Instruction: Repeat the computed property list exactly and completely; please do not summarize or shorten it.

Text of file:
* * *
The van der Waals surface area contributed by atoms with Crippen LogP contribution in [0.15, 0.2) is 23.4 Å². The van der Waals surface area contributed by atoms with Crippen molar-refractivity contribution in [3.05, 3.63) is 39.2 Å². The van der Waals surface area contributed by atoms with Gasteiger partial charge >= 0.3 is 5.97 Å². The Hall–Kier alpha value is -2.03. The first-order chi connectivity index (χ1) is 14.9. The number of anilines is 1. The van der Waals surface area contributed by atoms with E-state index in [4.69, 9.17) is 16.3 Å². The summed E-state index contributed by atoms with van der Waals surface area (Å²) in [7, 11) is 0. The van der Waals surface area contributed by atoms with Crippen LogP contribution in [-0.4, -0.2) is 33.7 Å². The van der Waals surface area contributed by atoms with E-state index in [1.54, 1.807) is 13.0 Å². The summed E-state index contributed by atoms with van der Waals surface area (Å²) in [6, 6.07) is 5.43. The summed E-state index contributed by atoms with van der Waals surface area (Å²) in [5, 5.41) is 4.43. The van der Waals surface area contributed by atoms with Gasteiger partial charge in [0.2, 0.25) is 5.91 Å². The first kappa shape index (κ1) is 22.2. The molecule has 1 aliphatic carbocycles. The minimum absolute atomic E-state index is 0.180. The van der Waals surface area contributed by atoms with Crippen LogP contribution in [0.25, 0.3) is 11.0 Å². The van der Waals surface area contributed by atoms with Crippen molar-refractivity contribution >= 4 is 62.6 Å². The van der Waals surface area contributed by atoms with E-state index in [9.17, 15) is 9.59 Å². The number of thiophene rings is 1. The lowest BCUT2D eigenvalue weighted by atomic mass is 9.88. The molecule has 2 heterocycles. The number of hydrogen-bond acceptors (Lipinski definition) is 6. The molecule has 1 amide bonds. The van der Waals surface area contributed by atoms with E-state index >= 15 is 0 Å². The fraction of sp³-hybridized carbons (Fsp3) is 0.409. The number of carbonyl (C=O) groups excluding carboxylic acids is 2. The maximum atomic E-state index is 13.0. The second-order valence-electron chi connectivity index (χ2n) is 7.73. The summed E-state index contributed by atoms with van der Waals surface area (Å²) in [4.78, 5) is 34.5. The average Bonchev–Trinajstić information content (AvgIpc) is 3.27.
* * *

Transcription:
The van der Waals surface area contributed by atoms with Crippen LogP contribution in [0.15, 0.2) is 23.4 Å². The van der Waals surface area contributed by atoms with Crippen molar-refractivity contribution in [3.05, 3.63) is 39.2 Å². The van der Waals surface area contributed by atoms with Gasteiger partial charge >= 0.3 is 5.97 Å². The Hall–Kier alpha value is -2.03. The first-order chi connectivity index (χ1) is 14.9. The number of anilines is 1. The van der Waals surface area contributed by atoms with E-state index in [4.69, 9.17) is 16.3 Å². The summed E-state index contributed by atoms with van der Waals surface area (Å²) in [7, 11) is 0. The van der Waals surface area contributed by atoms with Crippen LogP contribution in [-0.4, -0.2) is 33.7 Å². The van der Waals surface area contributed by atoms with E-state index in [1.54, 1.807) is 13.0 Å². The summed E-state index contributed by atoms with van der Waals surface area (Å²) in [6, 6.07) is 5.43. The summed E-state index contributed by atoms with van der Waals surface area (Å²) in [5, 5.41) is 4.43. The van der Waals surface area contributed by atoms with Gasteiger partial charge in [0.2, 0.25) is 5.91 Å². The first kappa shape index (κ1) is 22.2. The molecule has 1 aliphatic carbocycles. The minimum absolute atomic E-state index is 0.180. The van der Waals surface area contributed by atoms with Crippen LogP contribution in [0.25, 0.3) is 11.0 Å². The van der Waals surface area contributed by atoms with Crippen molar-refractivity contribution >= 4 is 62.6 Å². The van der Waals surface area contributed by atoms with E-state index in [9.17, 15) is 9.59 Å². The number of thiophene rings is 1. The lowest BCUT2D eigenvalue weighted by atomic mass is 9.88. The molecule has 2 heterocycles. The number of hydrogen-bond acceptors (Lipinski definition) is 6. The molecule has 1 amide bonds. The van der Waals surface area contributed by atoms with E-state index >= 15 is 0 Å². The fraction of sp³-hybridized carbons (Fsp3) is 0.409. The number of carbonyl (C=O) groups excluding carboxylic acids is 2. The maximum atomic E-state index is 13.0. The second-order valence-electron chi connectivity index (χ2n) is 7.73. The summed E-state index contributed by atoms with van der Waals surface area (Å²) in [4.78, 5) is 34.5. The average Bonchev–Trinajstić information content (AvgIpc) is 3.27.